According to this morning’s KPMG and REC report on jobs, the UK labour market remains very tight. Recruitment continued to rise at a robust pace in April. But while the survey’s measure of demand was the strongest on the series, a shortage of candidates restricted growth in overall placements last month, with the respective index for permanent placings the lowest for thirteen months. The ongoing imbalance in the labour market continued to add upwards pressure to starting salaries, with the respective survey index only marginally softer than March’s survey record.
Japanese economy watchers see further improvement in April and point to a return to positive GDP growth in Q2
Today’s Japanese economy watchers survey was consistent with a further improvement in conditions at the start of Q2 and a likely return to positive GDP growth this quarter. The headline current situation diffusion index (DI) rose a further 2.6pts in April to 50.4, some 12½pts higher than February’s trough and more than 9pts higher than the Q1 average. Given the boost from the lifting of restrictions, household-related demand for services and food recorded further marked increases, with the respective DIs some 22½pts and 16½pts above the Q1 average. And while the corporate-related DIs remained firmly below the key 50-level indicating stable conditions, they still rose to the highest since December.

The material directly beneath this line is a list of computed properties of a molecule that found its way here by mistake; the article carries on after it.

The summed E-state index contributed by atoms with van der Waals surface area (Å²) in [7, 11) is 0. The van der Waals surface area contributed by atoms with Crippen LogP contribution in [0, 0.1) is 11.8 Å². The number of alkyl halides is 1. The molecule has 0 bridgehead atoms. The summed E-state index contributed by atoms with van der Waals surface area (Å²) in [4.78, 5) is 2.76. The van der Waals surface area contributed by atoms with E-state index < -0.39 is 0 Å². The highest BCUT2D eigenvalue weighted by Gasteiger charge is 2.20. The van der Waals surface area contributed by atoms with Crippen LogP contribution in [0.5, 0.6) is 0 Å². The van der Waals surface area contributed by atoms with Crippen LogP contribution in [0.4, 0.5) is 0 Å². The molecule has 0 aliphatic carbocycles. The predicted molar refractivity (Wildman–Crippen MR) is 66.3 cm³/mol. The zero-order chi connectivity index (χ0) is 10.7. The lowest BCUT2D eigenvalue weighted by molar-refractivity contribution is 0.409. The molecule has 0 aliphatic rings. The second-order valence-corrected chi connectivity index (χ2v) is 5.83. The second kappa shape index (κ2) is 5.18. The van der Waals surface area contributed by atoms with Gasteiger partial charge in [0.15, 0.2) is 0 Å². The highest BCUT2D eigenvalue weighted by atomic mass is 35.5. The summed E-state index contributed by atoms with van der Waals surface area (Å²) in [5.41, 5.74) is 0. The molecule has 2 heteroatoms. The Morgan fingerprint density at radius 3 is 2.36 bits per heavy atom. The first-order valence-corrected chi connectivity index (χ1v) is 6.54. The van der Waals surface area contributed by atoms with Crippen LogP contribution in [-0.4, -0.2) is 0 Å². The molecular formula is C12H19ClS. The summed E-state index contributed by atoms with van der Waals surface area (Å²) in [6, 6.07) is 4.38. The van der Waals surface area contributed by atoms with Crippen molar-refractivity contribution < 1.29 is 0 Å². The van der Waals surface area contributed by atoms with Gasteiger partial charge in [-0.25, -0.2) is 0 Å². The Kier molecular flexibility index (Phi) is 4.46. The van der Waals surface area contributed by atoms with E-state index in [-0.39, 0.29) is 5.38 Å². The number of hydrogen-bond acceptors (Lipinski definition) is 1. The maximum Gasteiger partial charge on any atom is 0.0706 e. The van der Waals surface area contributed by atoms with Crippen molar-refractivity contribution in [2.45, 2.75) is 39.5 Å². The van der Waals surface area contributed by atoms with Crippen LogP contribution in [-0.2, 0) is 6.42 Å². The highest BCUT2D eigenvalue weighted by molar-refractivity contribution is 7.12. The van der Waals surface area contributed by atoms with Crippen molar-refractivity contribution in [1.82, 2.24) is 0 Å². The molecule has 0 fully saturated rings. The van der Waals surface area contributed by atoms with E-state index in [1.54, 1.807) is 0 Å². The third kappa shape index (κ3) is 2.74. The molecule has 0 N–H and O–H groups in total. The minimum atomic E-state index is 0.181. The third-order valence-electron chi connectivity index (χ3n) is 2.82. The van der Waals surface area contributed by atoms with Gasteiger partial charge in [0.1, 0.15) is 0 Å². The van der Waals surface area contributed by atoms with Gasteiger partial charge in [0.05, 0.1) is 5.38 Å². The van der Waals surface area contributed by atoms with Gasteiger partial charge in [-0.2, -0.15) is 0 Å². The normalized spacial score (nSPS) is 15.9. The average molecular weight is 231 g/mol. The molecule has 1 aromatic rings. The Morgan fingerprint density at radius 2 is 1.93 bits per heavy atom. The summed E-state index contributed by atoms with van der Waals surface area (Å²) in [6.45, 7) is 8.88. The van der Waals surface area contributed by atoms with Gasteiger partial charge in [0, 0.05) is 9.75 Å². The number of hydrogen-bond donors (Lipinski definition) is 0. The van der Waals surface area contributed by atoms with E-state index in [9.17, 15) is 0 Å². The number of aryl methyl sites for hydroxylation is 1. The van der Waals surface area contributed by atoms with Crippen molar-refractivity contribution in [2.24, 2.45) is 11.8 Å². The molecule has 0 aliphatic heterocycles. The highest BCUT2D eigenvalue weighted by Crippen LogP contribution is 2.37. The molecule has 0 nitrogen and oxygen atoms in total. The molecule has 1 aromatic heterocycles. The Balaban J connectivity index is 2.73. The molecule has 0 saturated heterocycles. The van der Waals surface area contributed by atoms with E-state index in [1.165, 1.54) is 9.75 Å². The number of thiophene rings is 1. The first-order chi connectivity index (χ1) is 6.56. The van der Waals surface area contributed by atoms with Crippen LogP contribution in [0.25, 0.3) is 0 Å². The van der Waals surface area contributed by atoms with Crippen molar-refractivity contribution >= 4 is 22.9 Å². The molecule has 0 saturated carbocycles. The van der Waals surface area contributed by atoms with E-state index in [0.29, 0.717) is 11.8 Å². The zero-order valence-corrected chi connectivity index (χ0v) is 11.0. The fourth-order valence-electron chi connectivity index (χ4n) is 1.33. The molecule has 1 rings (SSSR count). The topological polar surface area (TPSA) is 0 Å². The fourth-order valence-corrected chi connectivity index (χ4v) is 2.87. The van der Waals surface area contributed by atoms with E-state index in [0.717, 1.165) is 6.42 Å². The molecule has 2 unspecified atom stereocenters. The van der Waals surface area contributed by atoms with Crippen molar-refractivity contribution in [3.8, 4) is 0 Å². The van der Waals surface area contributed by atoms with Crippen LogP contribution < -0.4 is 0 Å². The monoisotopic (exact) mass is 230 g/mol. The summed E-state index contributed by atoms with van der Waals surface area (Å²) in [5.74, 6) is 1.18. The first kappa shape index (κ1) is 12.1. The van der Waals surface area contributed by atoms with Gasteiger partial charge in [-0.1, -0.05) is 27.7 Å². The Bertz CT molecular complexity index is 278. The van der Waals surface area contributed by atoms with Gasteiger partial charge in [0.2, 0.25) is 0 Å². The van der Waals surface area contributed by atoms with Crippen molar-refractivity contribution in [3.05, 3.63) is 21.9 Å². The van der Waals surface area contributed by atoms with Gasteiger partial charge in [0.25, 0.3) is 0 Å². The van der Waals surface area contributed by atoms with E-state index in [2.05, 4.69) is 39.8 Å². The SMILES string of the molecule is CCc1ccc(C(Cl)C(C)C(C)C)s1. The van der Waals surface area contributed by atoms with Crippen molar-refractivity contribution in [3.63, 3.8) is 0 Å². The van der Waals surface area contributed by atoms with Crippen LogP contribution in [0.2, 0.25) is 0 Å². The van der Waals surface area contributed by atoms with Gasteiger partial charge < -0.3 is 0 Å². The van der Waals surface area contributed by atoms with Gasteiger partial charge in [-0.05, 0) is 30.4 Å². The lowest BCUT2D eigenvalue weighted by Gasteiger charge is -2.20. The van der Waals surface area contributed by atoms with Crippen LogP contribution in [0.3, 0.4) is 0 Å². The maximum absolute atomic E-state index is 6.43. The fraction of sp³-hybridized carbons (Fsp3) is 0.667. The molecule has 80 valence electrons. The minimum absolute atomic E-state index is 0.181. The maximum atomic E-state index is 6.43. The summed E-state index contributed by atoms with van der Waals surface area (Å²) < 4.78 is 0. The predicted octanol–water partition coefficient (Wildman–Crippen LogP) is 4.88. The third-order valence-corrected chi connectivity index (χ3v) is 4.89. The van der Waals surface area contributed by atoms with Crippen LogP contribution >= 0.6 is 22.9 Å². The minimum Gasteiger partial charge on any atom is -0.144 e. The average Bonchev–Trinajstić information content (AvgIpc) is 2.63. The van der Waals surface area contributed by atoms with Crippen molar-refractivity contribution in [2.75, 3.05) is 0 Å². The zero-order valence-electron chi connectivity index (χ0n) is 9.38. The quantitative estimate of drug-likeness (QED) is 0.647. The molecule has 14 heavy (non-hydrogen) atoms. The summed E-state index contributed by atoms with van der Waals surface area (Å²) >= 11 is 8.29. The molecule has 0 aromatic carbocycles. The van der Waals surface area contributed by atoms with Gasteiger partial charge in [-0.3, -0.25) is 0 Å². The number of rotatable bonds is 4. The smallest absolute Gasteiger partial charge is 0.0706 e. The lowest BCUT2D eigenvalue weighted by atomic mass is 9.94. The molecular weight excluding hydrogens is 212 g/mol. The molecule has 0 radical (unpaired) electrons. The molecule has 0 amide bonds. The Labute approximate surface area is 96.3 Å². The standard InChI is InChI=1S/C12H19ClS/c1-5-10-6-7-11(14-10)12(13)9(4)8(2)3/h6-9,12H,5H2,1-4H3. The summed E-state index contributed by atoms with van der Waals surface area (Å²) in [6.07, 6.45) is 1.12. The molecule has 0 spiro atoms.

US PPI inflation set to ease slightly as energy inflation moderates
After yesterday’s data showed that CPI inflation eased less than expected in April, attention today will be on US producer price inflation. Prices of wholesale energy products likely eased in April after increasing at an average rate of 2.6% in the prior 12 months. But food prices are likely to remain under upwards pressure, with prices of other goods likely to reflect the impact of higher input prices and supply disruptions. Overall, producer prices are forecast to rise 0.5%M/M (vs 1.4%M/M in March), to leave headline PPI inflation down around ½ppt to a still-hefty 10.7%Y/Y.